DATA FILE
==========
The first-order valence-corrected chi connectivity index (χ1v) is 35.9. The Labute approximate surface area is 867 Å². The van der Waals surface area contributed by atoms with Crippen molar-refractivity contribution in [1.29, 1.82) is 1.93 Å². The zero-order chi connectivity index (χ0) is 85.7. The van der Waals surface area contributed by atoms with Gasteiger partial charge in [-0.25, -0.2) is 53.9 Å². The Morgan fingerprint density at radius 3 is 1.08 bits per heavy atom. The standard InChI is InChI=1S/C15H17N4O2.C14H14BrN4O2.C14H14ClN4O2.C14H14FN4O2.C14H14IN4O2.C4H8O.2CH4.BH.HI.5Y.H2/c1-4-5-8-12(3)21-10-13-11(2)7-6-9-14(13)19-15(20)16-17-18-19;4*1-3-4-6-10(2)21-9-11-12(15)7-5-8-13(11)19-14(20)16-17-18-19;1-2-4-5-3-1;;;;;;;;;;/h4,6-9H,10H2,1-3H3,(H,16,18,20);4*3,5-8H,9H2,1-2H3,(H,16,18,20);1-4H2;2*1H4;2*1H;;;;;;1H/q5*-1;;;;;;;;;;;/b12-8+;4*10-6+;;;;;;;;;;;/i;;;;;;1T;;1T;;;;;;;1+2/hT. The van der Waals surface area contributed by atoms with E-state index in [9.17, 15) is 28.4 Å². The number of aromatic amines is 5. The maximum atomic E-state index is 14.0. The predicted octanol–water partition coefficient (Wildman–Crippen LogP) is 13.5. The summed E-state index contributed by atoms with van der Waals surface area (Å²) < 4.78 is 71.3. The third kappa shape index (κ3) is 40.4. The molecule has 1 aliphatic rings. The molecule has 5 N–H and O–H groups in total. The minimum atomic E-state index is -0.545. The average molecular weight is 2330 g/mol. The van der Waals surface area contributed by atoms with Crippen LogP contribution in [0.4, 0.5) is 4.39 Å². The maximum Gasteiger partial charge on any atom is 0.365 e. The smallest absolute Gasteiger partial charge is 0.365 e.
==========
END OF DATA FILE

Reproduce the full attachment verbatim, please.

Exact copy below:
The first-order valence-corrected chi connectivity index (χ1v) is 35.9. The Labute approximate surface area is 867 Å². The van der Waals surface area contributed by atoms with Crippen molar-refractivity contribution in [1.29, 1.82) is 1.93 Å². The zero-order chi connectivity index (χ0) is 85.7. The van der Waals surface area contributed by atoms with Gasteiger partial charge in [-0.25, -0.2) is 53.9 Å². The Morgan fingerprint density at radius 3 is 1.08 bits per heavy atom. The standard InChI is InChI=1S/C15H17N4O2.C14H14BrN4O2.C14H14ClN4O2.C14H14FN4O2.C14H14IN4O2.C4H8O.2CH4.BH.HI.5Y.H2/c1-4-5-8-12(3)21-10-13-11(2)7-6-9-14(13)19-15(20)16-17-18-19;4*1-3-4-6-10(2)21-9-11-12(15)7-5-8-13(11)19-14(20)16-17-18-19;1-2-4-5-3-1;;;;;;;;;;/h4,6-9H,10H2,1-3H3,(H,16,18,20);4*3,5-8H,9H2,1-2H3,(H,16,18,20);1-4H2;2*1H4;2*1H;;;;;;1H/q5*-1;;;;;;;;;;;/b12-8+;4*10-6+;;;;;;;;;;;/i;;;;;;1T;;1T;;;;;;;1+2/hT. The van der Waals surface area contributed by atoms with E-state index in [9.17, 15) is 28.4 Å². The number of aromatic amines is 5. The maximum atomic E-state index is 14.0. The predicted octanol–water partition coefficient (Wildman–Crippen LogP) is 13.5. The summed E-state index contributed by atoms with van der Waals surface area (Å²) < 4.78 is 71.3. The third kappa shape index (κ3) is 40.4. The molecule has 1 aliphatic rings. The molecule has 5 N–H and O–H groups in total. The minimum atomic E-state index is -0.545. The average molecular weight is 2330 g/mol. The van der Waals surface area contributed by atoms with Crippen LogP contribution in [0.4, 0.5) is 4.39 Å². The maximum Gasteiger partial charge on any atom is 0.365 e. The smallest absolute Gasteiger partial charge is 0.365 e.